The Road Transport Department (JPJ) said its planned decision to haul traffic offenders to court over serious traffic offences committed during the Chinese New Year travel exodus is not illegal and is well within the perimeters of the law, The Sun reports.

Its director-general, Datuk Nadzri Siron, had said last week that any offenders caught for seven offences will not be issued with compound fines, but will instead be hauled off to court.

The seven offences are indiscriminate use of emergency lanes, overtaking on double lines, running the red light, using the mobile phone while driving, failure to fasten seat belts, jumping traffic queues and riding a motorcycle without a helmet.

He told the publication that apart from Road Transport Act laws, there are clauses that empower the transport minister to enable the authorities to charge traffic offenders in court. He added that it was a desperate move by the authorities to reduce the rising rate of road accidents and fatalities in the country.

“We have tried almost everything. From enforcement to advice through campaigns, but the figures continue to be alarming. When there are heavy vehicles are travelling faster than cars, youngsters riding motorcycles without helmets and people using their mobile phones to send text messages while driving, we have to act to save their lives and that of other innocent road users. All these are being initiated for the benefit and safety of the public in general,” he explained.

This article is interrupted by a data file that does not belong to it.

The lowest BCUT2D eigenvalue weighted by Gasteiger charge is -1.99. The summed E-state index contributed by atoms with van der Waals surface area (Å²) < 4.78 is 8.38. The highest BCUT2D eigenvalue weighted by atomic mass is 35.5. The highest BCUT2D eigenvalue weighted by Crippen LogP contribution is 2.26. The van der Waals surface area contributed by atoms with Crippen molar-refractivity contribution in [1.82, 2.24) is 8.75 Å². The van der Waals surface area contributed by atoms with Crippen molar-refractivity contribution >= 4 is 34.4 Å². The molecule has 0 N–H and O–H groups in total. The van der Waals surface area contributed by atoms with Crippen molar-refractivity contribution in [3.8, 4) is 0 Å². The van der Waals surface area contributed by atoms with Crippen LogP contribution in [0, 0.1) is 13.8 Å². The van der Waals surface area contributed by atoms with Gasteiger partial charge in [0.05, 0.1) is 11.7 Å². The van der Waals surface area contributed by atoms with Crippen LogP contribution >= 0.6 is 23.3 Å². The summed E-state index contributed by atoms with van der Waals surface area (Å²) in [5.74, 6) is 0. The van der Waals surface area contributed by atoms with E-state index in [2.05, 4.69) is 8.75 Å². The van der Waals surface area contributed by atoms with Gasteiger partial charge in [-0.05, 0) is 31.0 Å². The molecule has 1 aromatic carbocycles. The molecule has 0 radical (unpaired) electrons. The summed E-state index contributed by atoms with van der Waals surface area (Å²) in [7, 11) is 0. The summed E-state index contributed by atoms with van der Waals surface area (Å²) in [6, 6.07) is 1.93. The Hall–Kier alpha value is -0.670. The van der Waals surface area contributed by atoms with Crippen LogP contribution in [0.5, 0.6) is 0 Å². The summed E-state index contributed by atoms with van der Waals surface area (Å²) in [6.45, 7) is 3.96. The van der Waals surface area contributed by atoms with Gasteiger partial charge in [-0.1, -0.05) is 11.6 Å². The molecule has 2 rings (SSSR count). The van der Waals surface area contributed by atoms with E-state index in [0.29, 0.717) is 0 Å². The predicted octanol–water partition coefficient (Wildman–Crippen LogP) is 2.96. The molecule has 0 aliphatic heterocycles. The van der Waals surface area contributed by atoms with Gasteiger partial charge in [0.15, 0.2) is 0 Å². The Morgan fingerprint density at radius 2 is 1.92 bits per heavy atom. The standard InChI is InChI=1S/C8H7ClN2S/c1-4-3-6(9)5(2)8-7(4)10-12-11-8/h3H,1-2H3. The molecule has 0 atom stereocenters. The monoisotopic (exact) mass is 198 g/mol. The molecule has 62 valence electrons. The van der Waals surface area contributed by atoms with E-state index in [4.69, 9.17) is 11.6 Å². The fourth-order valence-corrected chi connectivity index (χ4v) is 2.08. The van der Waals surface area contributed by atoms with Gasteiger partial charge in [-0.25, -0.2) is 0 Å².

It was reported that some lawyers had argued that JPJ’s decision to take traffic offenders to court for compoundable offences was unlawful, stating that the move should not be enforced until laws are amended, but Nadzri disagreed with the viewpoint.

“Lawyers may have their own views on the matter, but we consulted our law experts before implementing the move. It has been accepted by the court of law and we have had no objection. Offenders have the option to defend themselves and it is the prerogative of the court to decide on the case,” he stated.

There was a significant increase in road accidents and fatalities in 2016 compared to the previous year. A total of 521,466 accidents were reported last year compared to 489,606 in 2015, and the number of fatalities also climbed, with 7,125 deaths from road accidents in 2016, up from the 6,706 recorded in 2015. Motorcyclists and pillion riders accounted for more than 62% of these fatalities.